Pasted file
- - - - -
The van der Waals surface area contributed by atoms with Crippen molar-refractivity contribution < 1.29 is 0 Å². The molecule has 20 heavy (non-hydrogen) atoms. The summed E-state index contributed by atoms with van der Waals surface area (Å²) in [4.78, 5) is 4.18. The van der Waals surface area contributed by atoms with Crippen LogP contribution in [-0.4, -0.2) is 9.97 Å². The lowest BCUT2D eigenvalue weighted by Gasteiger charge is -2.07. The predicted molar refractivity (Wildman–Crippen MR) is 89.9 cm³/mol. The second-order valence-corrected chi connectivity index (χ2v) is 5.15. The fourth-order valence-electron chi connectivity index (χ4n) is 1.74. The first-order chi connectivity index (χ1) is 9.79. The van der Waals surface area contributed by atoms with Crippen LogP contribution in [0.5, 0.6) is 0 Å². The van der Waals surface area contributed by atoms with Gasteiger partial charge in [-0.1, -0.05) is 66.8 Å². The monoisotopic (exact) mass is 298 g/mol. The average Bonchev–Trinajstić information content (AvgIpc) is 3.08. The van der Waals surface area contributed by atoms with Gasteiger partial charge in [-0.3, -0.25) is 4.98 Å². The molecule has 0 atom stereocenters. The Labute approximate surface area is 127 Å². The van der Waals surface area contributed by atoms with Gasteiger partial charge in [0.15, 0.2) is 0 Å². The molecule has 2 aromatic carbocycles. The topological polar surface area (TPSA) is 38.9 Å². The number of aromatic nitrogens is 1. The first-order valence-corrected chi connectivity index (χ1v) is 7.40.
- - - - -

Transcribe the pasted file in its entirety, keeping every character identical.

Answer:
The van der Waals surface area contributed by atoms with Crippen molar-refractivity contribution < 1.29 is 0 Å². The molecule has 20 heavy (non-hydrogen) atoms. The summed E-state index contributed by atoms with van der Waals surface area (Å²) in [4.78, 5) is 4.18. The van der Waals surface area contributed by atoms with Crippen LogP contribution in [-0.4, -0.2) is 9.97 Å². The lowest BCUT2D eigenvalue weighted by Gasteiger charge is -2.07. The predicted molar refractivity (Wildman–Crippen MR) is 89.9 cm³/mol. The second-order valence-corrected chi connectivity index (χ2v) is 5.15. The fourth-order valence-electron chi connectivity index (χ4n) is 1.74. The first-order chi connectivity index (χ1) is 9.79. The van der Waals surface area contributed by atoms with Crippen LogP contribution in [0.5, 0.6) is 0 Å². The van der Waals surface area contributed by atoms with Gasteiger partial charge in [-0.1, -0.05) is 66.8 Å². The monoisotopic (exact) mass is 298 g/mol. The average Bonchev–Trinajstić information content (AvgIpc) is 3.08. The van der Waals surface area contributed by atoms with Gasteiger partial charge in [-0.3, -0.25) is 4.98 Å². The molecule has 0 atom stereocenters. The Labute approximate surface area is 127 Å². The van der Waals surface area contributed by atoms with Gasteiger partial charge in [0.15, 0.2) is 0 Å². The molecule has 2 aromatic carbocycles. The topological polar surface area (TPSA) is 38.9 Å². The number of aromatic nitrogens is 1. The first-order valence-corrected chi connectivity index (χ1v) is 7.40.